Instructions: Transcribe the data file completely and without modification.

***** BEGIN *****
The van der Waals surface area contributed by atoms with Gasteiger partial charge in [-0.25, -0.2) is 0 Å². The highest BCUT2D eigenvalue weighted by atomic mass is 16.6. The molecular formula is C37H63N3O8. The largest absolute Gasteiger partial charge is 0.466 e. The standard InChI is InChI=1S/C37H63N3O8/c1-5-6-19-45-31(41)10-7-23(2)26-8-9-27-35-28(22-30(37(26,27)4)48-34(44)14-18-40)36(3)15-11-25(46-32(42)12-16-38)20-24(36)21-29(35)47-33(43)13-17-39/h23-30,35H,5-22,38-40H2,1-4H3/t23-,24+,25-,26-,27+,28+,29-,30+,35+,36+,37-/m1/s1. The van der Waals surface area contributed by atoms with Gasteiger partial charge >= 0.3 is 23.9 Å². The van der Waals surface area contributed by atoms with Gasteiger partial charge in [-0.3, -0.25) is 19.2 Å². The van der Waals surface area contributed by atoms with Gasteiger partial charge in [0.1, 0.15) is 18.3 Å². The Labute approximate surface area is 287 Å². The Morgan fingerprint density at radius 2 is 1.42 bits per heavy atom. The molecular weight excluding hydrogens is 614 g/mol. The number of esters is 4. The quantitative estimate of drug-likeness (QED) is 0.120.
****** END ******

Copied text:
The van der Waals surface area contributed by atoms with Gasteiger partial charge in [-0.25, -0.2) is 0 Å². The highest BCUT2D eigenvalue weighted by atomic mass is 16.6. The molecular formula is C37H63N3O8. The largest absolute Gasteiger partial charge is 0.466 e. The standard InChI is InChI=1S/C37H63N3O8/c1-5-6-19-45-31(41)10-7-23(2)26-8-9-27-35-28(22-30(37(26,27)4)48-34(44)14-18-40)36(3)15-11-25(46-32(42)12-16-38)20-24(36)21-29(35)47-33(43)13-17-39/h23-30,35H,5-22,38-40H2,1-4H3/t23-,24+,25-,26-,27+,28+,29-,30+,35+,36+,37-/m1/s1. The van der Waals surface area contributed by atoms with Gasteiger partial charge >= 0.3 is 23.9 Å². The van der Waals surface area contributed by atoms with Gasteiger partial charge in [-0.3, -0.25) is 19.2 Å². The van der Waals surface area contributed by atoms with Gasteiger partial charge in [0.1, 0.15) is 18.3 Å². The Labute approximate surface area is 287 Å². The Morgan fingerprint density at radius 2 is 1.42 bits per heavy atom. The molecular weight excluding hydrogens is 614 g/mol. The number of esters is 4. The quantitative estimate of drug-likeness (QED) is 0.120.